This summer marks the 25th anniversary of the Shenandoah Valley Bach Festival, but that doesn’t make it a same-old, same-old event, as WMRA’s Christopher Clymer Kurtz reports.
[Music: Bach’s Brandenberg Concerto 2, Movement 3]
The tagline for the Shenandoah Valley Bach Festival in Harrisonburg is “Bach is just the beginning.” That, as founder and artistic director Ken Nafziger says, is because from Bach you can go just about anywhere.
KEN NAFZIGER: The music of Bach has been an inspiration for a whole lot of people in a whole lot of cultures, not only in classical music but in jazz and various folk musics, African music. There's Japanese Bach, there’s just all kinds of things where people have taken the music of Bach and done it with their instruments.
There’s a first at this year’s festival -- more on that in a moment -- but the program this summer will also highlight several pieces from over the festival’s 25-year history, including three significant pieces from the very first season.
That year, the festival had a quick start. Nafziger had worked with a similar festival in central Washington, and at a dinner party conversation back in Virginia, he told all about it. Afterward, Eastern Mennonite University president Joe Lapp approached him. He’d been taking notes, and wondered what it would take to have a festival at EMU.
NAFZIGER: That would have been in August right before school started, and in January Joe said, “Let's do one in June.”
So they did… And a few years later, Nafziger heard this from the manager of one of the festival’s soloists:
[Music: Bach’s Orchestral Suite 2, Movement 5]
NAFZIGER: She told me she's never been to a festival that was so young where the community attachment was so strong as it was with this one. This festival obviously met a need, a cultural need in the community, and also people were willing to go out on whatever limbs they had to go out on to support something like this in those early years.
Scott Hosfeld is a conductor and music director who now lives near L.A. He was a colleague of Nafziger’s at the festival’s founding and has returned to perform at the festival many times over the years. He sees the festival as an extension of Mennonite singing.
SCOTT HOSFELD: They've just widened that circle and been inclusive in bringing all kinds of artists. I think the particular focus on excellent choral and vocal music is unusual. It's a highlight and something that makes that festival unique. [MUSIC] It's a pleasure for people who make their living in big cities or doing major orchestras or other things like that to get out, to be in a more rural, more tranquil setting, and it allows your music to have a different perspective.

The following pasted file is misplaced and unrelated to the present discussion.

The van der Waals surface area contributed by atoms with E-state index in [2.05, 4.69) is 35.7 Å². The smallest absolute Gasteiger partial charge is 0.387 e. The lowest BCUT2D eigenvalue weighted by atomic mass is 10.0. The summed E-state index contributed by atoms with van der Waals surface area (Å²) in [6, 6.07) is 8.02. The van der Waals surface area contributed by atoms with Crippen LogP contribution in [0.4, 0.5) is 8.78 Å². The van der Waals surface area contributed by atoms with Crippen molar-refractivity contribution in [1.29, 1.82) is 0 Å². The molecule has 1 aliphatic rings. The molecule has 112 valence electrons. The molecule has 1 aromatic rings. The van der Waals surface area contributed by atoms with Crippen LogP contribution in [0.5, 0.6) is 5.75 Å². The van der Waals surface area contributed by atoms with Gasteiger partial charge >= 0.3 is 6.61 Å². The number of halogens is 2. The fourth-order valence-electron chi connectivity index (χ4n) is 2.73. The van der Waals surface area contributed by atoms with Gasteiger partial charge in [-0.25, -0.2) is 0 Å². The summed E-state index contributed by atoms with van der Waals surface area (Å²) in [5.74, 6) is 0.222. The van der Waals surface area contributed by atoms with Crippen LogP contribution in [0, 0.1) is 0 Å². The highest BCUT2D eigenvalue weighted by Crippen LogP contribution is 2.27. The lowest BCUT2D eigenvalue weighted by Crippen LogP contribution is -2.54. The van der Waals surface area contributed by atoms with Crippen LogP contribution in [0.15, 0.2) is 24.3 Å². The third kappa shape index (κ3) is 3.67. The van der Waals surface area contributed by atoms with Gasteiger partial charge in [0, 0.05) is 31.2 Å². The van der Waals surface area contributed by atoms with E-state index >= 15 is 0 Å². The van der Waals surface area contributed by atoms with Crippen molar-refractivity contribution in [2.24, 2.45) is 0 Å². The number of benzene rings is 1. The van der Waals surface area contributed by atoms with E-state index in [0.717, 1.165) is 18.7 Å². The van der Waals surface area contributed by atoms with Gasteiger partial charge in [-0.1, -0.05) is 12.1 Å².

[Music: Bach’s Cantata 180, “Jesus, True Bread of Life”]
Now, a quarter of a century in, Hosfeld is again returning to the festival -- and he’s bringing along a partner in music whose contribution draws from an even earlier time. Hosfeld is now married to Maria Newman and will be conducting her film score for the 1914 Mary Pickford silent movie Cinderella while the film plays.
Newman, daughter of the late, nine-time Academy Award-winning film composer Alfred Newman, says her score both can stand alone as concert music and will please film lovers. She describes the film as “very internal.”
NEWMAN: In a silent film, you are definitely married to at least your interpretation of what's going on in that film. And if the film isn't necessarily an action film, one has to take cues from sometimes even the blink of an eye. They obviously aren't filmed with a rhythm in mind, with a pulse in mind that is musical, that's in a common time, or a three-beats-to-the-measure-and-the-quarter-note-gets-the-beat kind of time, and yet I have found in my years now with silent film, that there is indeed a really great rhythm that somehow connects up music to picture, and really bridges something interesting there.
Newman’s film score will be the finale in this year’s third of three concerts.
[Music: Bach’s Concerto for Violin and Oboe, Movement 1]
The festival will also include music talks by Newman, Nafziger, and Festival Executive Director David McCormick; a Leipzig service; and various noon concerts of chamber music. While festival concert package and single tickets are available for purchase, it’s free to attend the noon concerts, where the festival suggests a $5 donation. The public is also welcome to attend -- with no admission cost -- the festival’s morning and afternoon orchestra rehearsals.